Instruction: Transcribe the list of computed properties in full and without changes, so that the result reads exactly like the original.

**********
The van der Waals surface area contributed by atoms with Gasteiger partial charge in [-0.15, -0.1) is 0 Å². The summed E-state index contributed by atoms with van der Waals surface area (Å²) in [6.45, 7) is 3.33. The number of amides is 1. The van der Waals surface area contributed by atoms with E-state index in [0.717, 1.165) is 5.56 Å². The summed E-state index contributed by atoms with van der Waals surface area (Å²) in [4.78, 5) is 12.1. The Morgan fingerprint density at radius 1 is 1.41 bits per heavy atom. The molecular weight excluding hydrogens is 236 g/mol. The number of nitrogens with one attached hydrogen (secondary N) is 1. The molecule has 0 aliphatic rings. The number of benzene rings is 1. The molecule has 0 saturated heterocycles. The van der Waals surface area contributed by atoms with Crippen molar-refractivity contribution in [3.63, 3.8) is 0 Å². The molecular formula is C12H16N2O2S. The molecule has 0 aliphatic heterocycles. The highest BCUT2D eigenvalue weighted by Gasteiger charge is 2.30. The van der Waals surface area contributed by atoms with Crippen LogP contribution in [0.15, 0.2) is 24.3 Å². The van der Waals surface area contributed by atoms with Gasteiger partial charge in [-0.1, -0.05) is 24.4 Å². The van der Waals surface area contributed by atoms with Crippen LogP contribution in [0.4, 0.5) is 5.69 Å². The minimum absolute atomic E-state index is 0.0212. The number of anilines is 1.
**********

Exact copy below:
The van der Waals surface area contributed by atoms with Gasteiger partial charge in [-0.15, -0.1) is 0 Å². The summed E-state index contributed by atoms with van der Waals surface area (Å²) in [6.45, 7) is 3.33. The number of amides is 1. The van der Waals surface area contributed by atoms with E-state index in [0.717, 1.165) is 5.56 Å². The summed E-state index contributed by atoms with van der Waals surface area (Å²) in [4.78, 5) is 12.1. The Morgan fingerprint density at radius 1 is 1.41 bits per heavy atom. The molecular weight excluding hydrogens is 236 g/mol. The number of nitrogens with one attached hydrogen (secondary N) is 1. The molecule has 0 aliphatic rings. The number of benzene rings is 1. The molecule has 0 saturated heterocycles. The van der Waals surface area contributed by atoms with Crippen molar-refractivity contribution in [3.63, 3.8) is 0 Å². The molecular formula is C12H16N2O2S. The molecule has 0 aliphatic heterocycles. The highest BCUT2D eigenvalue weighted by Gasteiger charge is 2.30. The van der Waals surface area contributed by atoms with Crippen LogP contribution in [0.15, 0.2) is 24.3 Å². The van der Waals surface area contributed by atoms with Gasteiger partial charge in [-0.1, -0.05) is 24.4 Å². The van der Waals surface area contributed by atoms with Crippen LogP contribution in [0.4, 0.5) is 5.69 Å². The minimum absolute atomic E-state index is 0.0212. The number of anilines is 1.